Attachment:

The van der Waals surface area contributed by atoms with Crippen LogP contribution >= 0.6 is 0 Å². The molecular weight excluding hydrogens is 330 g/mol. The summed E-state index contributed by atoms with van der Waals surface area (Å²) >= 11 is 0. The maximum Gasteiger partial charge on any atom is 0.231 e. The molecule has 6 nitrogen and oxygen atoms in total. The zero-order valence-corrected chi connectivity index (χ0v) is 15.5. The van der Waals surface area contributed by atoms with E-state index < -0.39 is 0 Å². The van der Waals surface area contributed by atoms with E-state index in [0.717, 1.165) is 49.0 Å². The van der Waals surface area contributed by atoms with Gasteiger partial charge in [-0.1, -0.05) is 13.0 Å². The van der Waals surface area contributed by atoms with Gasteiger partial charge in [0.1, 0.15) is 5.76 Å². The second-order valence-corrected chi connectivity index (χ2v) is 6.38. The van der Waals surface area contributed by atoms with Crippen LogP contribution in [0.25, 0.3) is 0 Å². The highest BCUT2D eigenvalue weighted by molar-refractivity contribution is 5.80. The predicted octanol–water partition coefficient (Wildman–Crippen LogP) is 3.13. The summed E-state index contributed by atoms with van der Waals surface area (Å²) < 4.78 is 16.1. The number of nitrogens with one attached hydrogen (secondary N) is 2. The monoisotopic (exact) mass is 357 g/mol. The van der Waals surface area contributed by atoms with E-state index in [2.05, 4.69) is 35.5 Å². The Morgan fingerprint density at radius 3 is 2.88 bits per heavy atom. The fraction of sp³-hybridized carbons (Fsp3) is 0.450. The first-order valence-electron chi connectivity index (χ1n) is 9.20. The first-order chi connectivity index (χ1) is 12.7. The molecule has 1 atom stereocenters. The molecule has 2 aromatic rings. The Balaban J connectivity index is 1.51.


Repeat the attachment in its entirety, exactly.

The van der Waals surface area contributed by atoms with Crippen LogP contribution >= 0.6 is 0 Å². The molecular weight excluding hydrogens is 330 g/mol. The summed E-state index contributed by atoms with van der Waals surface area (Å²) >= 11 is 0. The maximum Gasteiger partial charge on any atom is 0.231 e. The molecule has 6 nitrogen and oxygen atoms in total. The zero-order valence-corrected chi connectivity index (χ0v) is 15.5. The van der Waals surface area contributed by atoms with E-state index < -0.39 is 0 Å². The van der Waals surface area contributed by atoms with E-state index in [0.717, 1.165) is 49.0 Å². The van der Waals surface area contributed by atoms with Gasteiger partial charge in [-0.1, -0.05) is 13.0 Å². The van der Waals surface area contributed by atoms with Gasteiger partial charge in [0.1, 0.15) is 5.76 Å². The second-order valence-corrected chi connectivity index (χ2v) is 6.38. The van der Waals surface area contributed by atoms with Crippen LogP contribution in [0.25, 0.3) is 0 Å². The highest BCUT2D eigenvalue weighted by molar-refractivity contribution is 5.80. The predicted octanol–water partition coefficient (Wildman–Crippen LogP) is 3.13. The summed E-state index contributed by atoms with van der Waals surface area (Å²) < 4.78 is 16.1. The number of nitrogens with one attached hydrogen (secondary N) is 2. The monoisotopic (exact) mass is 357 g/mol. The van der Waals surface area contributed by atoms with E-state index in [2.05, 4.69) is 35.5 Å². The Morgan fingerprint density at radius 3 is 2.88 bits per heavy atom. The fraction of sp³-hybridized carbons (Fsp3) is 0.450. The first-order valence-electron chi connectivity index (χ1n) is 9.20. The first-order chi connectivity index (χ1) is 12.7. The molecule has 1 atom stereocenters. The molecule has 2 aromatic rings. The Balaban J connectivity index is 1.51.